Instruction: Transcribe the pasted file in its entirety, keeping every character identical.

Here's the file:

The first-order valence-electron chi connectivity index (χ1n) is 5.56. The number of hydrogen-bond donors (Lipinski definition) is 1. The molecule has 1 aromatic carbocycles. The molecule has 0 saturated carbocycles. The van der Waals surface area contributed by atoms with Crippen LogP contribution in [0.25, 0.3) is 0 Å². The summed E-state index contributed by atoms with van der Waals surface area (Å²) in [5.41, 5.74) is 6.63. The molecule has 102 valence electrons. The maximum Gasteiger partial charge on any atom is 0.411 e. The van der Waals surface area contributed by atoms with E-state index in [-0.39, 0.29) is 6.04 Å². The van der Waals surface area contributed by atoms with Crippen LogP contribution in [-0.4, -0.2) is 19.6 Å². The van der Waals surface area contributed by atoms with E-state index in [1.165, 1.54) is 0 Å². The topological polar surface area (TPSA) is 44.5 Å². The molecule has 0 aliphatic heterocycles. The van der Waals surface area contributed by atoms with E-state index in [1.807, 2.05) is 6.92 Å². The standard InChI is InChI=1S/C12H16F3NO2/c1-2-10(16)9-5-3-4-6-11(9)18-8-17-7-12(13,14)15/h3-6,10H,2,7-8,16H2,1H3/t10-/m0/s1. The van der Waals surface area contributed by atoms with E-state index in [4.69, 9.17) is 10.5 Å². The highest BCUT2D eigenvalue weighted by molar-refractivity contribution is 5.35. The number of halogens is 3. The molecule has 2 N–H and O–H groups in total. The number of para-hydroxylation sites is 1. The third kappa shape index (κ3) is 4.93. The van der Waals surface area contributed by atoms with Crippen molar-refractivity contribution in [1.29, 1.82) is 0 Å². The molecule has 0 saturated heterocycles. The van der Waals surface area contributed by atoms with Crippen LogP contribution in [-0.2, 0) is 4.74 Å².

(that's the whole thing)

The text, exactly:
The first-order valence-electron chi connectivity index (χ1n) is 5.56. The number of hydrogen-bond donors (Lipinski definition) is 1. The molecule has 1 aromatic carbocycles. The molecule has 0 saturated carbocycles. The van der Waals surface area contributed by atoms with Crippen LogP contribution in [0.25, 0.3) is 0 Å². The summed E-state index contributed by atoms with van der Waals surface area (Å²) in [5.41, 5.74) is 6.63. The molecule has 102 valence electrons. The maximum Gasteiger partial charge on any atom is 0.411 e. The van der Waals surface area contributed by atoms with E-state index in [-0.39, 0.29) is 6.04 Å². The van der Waals surface area contributed by atoms with Crippen LogP contribution in [-0.4, -0.2) is 19.6 Å². The van der Waals surface area contributed by atoms with E-state index in [1.165, 1.54) is 0 Å². The topological polar surface area (TPSA) is 44.5 Å². The molecule has 0 aliphatic heterocycles. The van der Waals surface area contributed by atoms with E-state index in [1.807, 2.05) is 6.92 Å². The standard InChI is InChI=1S/C12H16F3NO2/c1-2-10(16)9-5-3-4-6-11(9)18-8-17-7-12(13,14)15/h3-6,10H,2,7-8,16H2,1H3/t10-/m0/s1. The van der Waals surface area contributed by atoms with E-state index in [4.69, 9.17) is 10.5 Å². The highest BCUT2D eigenvalue weighted by molar-refractivity contribution is 5.35. The number of halogens is 3. The molecule has 2 N–H and O–H groups in total. The number of para-hydroxylation sites is 1. The third kappa shape index (κ3) is 4.93. The van der Waals surface area contributed by atoms with Crippen molar-refractivity contribution in [1.29, 1.82) is 0 Å². The molecule has 0 saturated heterocycles. The van der Waals surface area contributed by atoms with Crippen LogP contribution in [-0.2, 0) is 4.74 Å².